As that great baseball player Yogi Berra once said, “It’s like déjà vu all over again.”
It seemed that way last week when the Metropolitan Council adopted a plan to issue $103.5 million in “certificates of participation” (COPs) to help pay for the $1.9 billion Southwest light-rail project.
Because state lawmakers failed to fund their anticipated share of the project, the Met Council was left scrambling for cash. The project faced imminent shutdown — and with $140 million already spent on it.
This isn’t the first time that certificates of participation have been suggested for the project linking Minneapolis and Eden Prairie. Talk surfaced two summers ago and has lingered ever since.
The Met Council first floated the idea as a stopgap measure after failing to win state financial support for Southwest during the 2015 legislative session.
At the time, Rep. Tim Kelly, a Republican from Red Wing who chaired the House transportation committee, wrote to Met Council Chair Adam Duininck, questioning whether the body could legally issue the certificates. After the two met, Kelly said he was assured they were legal but continued to have many concerns. (The Met Council used COPs to renovate its St. Paul headquarters a few years ago.)
In August 2015, I interviewed Jerry Zhao, an associate professor at the University of Minnesota’s Humphrey School of Public Affairs, about certificates of participation. He called them “a special kind of revenue bond, with a fuzzy guarantee,” and noted that many state and municipal governments pressed for cash use them because they’re flexible. In some cases, public hearings are not necessary.
A financing alternative
Issuing COPs is not yet a done deal — the Met Council will try to tap state coffers once again in 2017 for $145 million for Southwest.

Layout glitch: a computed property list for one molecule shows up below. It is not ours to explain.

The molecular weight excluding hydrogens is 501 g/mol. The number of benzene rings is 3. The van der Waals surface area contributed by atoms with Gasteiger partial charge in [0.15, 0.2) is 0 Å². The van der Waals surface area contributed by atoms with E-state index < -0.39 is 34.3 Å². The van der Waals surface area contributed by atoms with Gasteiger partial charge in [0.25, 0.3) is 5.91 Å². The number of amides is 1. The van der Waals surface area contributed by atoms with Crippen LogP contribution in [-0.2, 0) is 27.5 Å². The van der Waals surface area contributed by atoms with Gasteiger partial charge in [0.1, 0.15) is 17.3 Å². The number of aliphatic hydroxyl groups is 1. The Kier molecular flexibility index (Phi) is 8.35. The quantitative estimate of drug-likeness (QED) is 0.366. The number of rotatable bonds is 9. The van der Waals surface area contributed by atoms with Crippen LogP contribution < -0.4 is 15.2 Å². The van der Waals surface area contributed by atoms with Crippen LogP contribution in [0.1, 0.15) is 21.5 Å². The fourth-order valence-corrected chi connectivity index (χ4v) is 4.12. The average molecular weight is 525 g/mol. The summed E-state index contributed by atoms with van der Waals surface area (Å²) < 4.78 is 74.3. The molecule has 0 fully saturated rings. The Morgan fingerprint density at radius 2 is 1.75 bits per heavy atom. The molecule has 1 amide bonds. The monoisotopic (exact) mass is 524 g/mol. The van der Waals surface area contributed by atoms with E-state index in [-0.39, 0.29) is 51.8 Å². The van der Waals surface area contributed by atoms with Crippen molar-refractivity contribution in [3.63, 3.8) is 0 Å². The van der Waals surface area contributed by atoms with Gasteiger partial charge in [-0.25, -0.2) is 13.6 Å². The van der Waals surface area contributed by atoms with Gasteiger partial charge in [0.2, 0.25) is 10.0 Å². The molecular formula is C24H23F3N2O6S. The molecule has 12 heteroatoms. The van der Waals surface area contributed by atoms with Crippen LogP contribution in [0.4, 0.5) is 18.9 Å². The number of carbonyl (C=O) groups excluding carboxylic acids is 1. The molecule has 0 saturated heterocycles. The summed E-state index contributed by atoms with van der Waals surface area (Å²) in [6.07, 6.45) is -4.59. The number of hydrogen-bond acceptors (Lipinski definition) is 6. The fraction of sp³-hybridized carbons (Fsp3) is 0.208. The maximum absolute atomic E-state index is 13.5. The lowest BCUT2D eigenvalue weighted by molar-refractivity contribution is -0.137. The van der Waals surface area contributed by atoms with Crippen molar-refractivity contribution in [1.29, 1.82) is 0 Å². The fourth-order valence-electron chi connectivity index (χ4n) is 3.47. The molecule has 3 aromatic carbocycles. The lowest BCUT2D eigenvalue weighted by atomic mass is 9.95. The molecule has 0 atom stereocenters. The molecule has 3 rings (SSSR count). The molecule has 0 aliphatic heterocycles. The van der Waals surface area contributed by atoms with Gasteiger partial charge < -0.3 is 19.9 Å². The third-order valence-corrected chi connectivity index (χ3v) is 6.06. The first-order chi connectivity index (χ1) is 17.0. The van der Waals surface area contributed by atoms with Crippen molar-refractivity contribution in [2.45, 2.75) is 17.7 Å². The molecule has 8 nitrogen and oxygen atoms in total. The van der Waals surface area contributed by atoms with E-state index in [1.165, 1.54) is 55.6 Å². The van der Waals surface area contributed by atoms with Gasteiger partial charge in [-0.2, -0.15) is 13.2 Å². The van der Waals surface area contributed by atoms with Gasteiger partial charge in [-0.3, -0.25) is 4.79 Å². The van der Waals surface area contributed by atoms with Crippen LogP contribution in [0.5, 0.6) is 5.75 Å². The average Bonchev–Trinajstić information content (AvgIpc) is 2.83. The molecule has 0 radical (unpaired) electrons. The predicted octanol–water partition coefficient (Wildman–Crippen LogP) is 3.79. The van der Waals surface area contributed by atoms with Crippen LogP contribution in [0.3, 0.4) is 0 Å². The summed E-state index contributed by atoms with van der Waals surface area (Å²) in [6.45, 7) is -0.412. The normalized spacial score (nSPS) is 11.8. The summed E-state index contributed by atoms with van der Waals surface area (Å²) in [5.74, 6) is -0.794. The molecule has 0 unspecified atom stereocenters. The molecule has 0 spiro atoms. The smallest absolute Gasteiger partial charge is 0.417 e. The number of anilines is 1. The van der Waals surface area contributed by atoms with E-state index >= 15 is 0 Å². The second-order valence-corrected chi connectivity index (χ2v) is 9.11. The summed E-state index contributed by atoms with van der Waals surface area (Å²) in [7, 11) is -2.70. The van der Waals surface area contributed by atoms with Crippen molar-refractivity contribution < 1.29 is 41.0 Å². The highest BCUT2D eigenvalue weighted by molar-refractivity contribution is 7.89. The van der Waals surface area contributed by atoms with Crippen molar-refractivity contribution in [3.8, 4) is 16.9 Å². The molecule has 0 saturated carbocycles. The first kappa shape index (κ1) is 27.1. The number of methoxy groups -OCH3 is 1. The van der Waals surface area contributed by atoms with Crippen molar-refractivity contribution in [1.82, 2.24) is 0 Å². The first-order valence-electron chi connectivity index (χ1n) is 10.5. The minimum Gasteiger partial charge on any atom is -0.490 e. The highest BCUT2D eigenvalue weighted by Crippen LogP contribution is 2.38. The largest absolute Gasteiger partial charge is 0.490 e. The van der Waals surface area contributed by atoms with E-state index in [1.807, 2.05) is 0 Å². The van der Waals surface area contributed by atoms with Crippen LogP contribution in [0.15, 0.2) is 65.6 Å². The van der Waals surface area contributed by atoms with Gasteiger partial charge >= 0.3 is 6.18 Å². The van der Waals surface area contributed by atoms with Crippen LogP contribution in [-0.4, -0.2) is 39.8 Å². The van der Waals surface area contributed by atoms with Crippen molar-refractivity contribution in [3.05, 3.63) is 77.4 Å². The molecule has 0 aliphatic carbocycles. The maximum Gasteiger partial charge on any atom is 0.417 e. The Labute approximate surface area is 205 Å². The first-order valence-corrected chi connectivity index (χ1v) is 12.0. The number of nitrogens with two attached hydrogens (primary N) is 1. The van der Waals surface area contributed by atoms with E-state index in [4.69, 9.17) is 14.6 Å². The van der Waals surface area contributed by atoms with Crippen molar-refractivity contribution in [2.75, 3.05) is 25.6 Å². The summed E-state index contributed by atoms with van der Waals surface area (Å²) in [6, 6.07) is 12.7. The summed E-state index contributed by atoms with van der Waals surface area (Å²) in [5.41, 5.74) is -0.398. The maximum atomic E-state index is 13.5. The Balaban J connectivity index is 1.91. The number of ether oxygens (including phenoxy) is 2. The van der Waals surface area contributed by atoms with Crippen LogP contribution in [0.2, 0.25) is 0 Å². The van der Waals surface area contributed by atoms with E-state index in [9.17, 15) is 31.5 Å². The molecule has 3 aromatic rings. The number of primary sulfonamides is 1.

But if that doesn’t work, it will finance $91.75 million of the certificates, with the Counties Transit Improvement Board (CTIB) financing $11.75 million next July. They will be issued for a 30-year term at around 3.25 percent.
CTIB is a group of mostly elected officials from five metro-area counties that helps fund big transit projects by collecting a quarter-cent metro sales tax, and a $20 sales tax on new cars. The board and Hennepin County also each are contributing an additional $20.5 million to help make up the state’s share.
Met Council Chief Financial Officer Mary Bogie said last week that COPs “behave much like debt, but are not debt because investors are relying strictly on the council’s credit history and the expectation that the council will continue to budget to make annual payments.”
Should the council skip repayment of the certificates, its coveted Triple-A bond rating could be imperiled. Bogie said that the body “would never do that.”
On Friday, I called Zhao, an expert on public finance, to see if much had changed over the past two years regarding the use of certificates across the country. It turns out that not much has.
“I’m not surprised [the Met Council] is using them,” he said, noting they are often used for big transit projects. In Denver, for example, COPs were used to help construct the Metro North commuter rail line.
I asked Zhao if COPs are a form of debt, in his opinion. Chuckling, he said that “it depends on how people see it. It’s a kind of borrowing that’s backed on some commitment in the future.”
In this case, the Met Council will use its revenue to pay back the certificates. Whether you consider it debt or not, it still needs to be repaid.